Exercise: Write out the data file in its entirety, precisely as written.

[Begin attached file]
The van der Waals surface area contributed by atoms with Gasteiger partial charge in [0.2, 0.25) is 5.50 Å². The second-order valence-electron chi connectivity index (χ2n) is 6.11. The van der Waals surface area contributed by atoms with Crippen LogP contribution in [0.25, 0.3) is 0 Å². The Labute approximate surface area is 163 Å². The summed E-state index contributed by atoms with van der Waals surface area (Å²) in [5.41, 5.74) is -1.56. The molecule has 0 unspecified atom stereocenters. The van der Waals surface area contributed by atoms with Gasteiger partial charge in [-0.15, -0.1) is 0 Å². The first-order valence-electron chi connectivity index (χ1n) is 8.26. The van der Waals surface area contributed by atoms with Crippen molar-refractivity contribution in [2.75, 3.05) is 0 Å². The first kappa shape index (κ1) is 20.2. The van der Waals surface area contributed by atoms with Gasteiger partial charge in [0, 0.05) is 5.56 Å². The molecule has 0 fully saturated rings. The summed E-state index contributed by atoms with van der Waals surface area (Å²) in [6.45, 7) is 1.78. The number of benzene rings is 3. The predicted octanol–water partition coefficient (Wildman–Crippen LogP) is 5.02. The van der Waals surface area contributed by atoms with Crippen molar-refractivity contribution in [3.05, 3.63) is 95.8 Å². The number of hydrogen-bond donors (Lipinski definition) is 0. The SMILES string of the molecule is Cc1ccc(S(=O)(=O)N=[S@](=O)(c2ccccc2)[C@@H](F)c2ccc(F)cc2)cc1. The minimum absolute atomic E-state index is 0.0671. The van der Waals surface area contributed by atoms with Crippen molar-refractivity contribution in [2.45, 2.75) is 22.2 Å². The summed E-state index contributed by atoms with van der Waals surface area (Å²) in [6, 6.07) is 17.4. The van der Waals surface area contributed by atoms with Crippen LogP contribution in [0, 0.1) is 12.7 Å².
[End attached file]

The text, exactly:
The van der Waals surface area contributed by atoms with Gasteiger partial charge in [0.2, 0.25) is 5.50 Å². The second-order valence-electron chi connectivity index (χ2n) is 6.11. The van der Waals surface area contributed by atoms with Crippen LogP contribution in [0.25, 0.3) is 0 Å². The Labute approximate surface area is 163 Å². The summed E-state index contributed by atoms with van der Waals surface area (Å²) in [5.41, 5.74) is -1.56. The molecule has 0 unspecified atom stereocenters. The van der Waals surface area contributed by atoms with Gasteiger partial charge in [-0.15, -0.1) is 0 Å². The first-order valence-electron chi connectivity index (χ1n) is 8.26. The van der Waals surface area contributed by atoms with Crippen molar-refractivity contribution in [2.75, 3.05) is 0 Å². The first kappa shape index (κ1) is 20.2. The van der Waals surface area contributed by atoms with Gasteiger partial charge in [0, 0.05) is 5.56 Å². The molecule has 0 fully saturated rings. The summed E-state index contributed by atoms with van der Waals surface area (Å²) in [6.45, 7) is 1.78. The number of benzene rings is 3. The predicted octanol–water partition coefficient (Wildman–Crippen LogP) is 5.02. The van der Waals surface area contributed by atoms with Crippen molar-refractivity contribution in [3.05, 3.63) is 95.8 Å². The number of hydrogen-bond donors (Lipinski definition) is 0. The SMILES string of the molecule is Cc1ccc(S(=O)(=O)N=[S@](=O)(c2ccccc2)[C@@H](F)c2ccc(F)cc2)cc1. The minimum absolute atomic E-state index is 0.0671. The van der Waals surface area contributed by atoms with Crippen molar-refractivity contribution in [2.45, 2.75) is 22.2 Å². The summed E-state index contributed by atoms with van der Waals surface area (Å²) in [6, 6.07) is 17.4. The van der Waals surface area contributed by atoms with Crippen LogP contribution in [0, 0.1) is 12.7 Å².